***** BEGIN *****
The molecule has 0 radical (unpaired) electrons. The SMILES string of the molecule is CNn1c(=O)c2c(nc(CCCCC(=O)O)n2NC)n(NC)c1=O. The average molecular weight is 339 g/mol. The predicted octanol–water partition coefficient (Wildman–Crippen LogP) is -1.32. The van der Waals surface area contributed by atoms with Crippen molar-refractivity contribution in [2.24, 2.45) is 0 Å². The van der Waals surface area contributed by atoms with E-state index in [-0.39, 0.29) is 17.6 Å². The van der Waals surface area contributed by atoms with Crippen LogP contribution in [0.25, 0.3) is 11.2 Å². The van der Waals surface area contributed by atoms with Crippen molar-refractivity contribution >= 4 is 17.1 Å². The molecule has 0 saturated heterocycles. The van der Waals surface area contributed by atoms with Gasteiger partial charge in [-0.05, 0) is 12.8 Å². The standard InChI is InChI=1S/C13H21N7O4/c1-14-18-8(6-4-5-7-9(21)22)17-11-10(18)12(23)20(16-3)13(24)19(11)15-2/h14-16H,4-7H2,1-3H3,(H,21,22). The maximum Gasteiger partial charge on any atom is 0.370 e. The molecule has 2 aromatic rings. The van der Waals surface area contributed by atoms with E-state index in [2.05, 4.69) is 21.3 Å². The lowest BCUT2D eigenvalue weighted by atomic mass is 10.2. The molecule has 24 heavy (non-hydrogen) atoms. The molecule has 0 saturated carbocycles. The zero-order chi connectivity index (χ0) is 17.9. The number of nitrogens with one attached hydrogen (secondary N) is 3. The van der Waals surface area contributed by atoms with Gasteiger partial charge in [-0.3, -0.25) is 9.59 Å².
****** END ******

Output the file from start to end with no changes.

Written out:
The molecule has 0 radical (unpaired) electrons. The SMILES string of the molecule is CNn1c(=O)c2c(nc(CCCCC(=O)O)n2NC)n(NC)c1=O. The average molecular weight is 339 g/mol. The predicted octanol–water partition coefficient (Wildman–Crippen LogP) is -1.32. The van der Waals surface area contributed by atoms with Crippen molar-refractivity contribution in [2.24, 2.45) is 0 Å². The van der Waals surface area contributed by atoms with E-state index in [-0.39, 0.29) is 17.6 Å². The van der Waals surface area contributed by atoms with Crippen LogP contribution in [0.25, 0.3) is 11.2 Å². The van der Waals surface area contributed by atoms with Crippen molar-refractivity contribution >= 4 is 17.1 Å². The molecule has 0 saturated heterocycles. The van der Waals surface area contributed by atoms with Gasteiger partial charge in [-0.05, 0) is 12.8 Å². The standard InChI is InChI=1S/C13H21N7O4/c1-14-18-8(6-4-5-7-9(21)22)17-11-10(18)12(23)20(16-3)13(24)19(11)15-2/h14-16H,4-7H2,1-3H3,(H,21,22). The maximum Gasteiger partial charge on any atom is 0.370 e. The molecule has 2 aromatic rings. The van der Waals surface area contributed by atoms with E-state index in [2.05, 4.69) is 21.3 Å². The lowest BCUT2D eigenvalue weighted by atomic mass is 10.2. The molecule has 24 heavy (non-hydrogen) atoms. The molecule has 0 saturated carbocycles. The zero-order chi connectivity index (χ0) is 17.9. The number of nitrogens with one attached hydrogen (secondary N) is 3. The van der Waals surface area contributed by atoms with Gasteiger partial charge in [-0.3, -0.25) is 9.59 Å².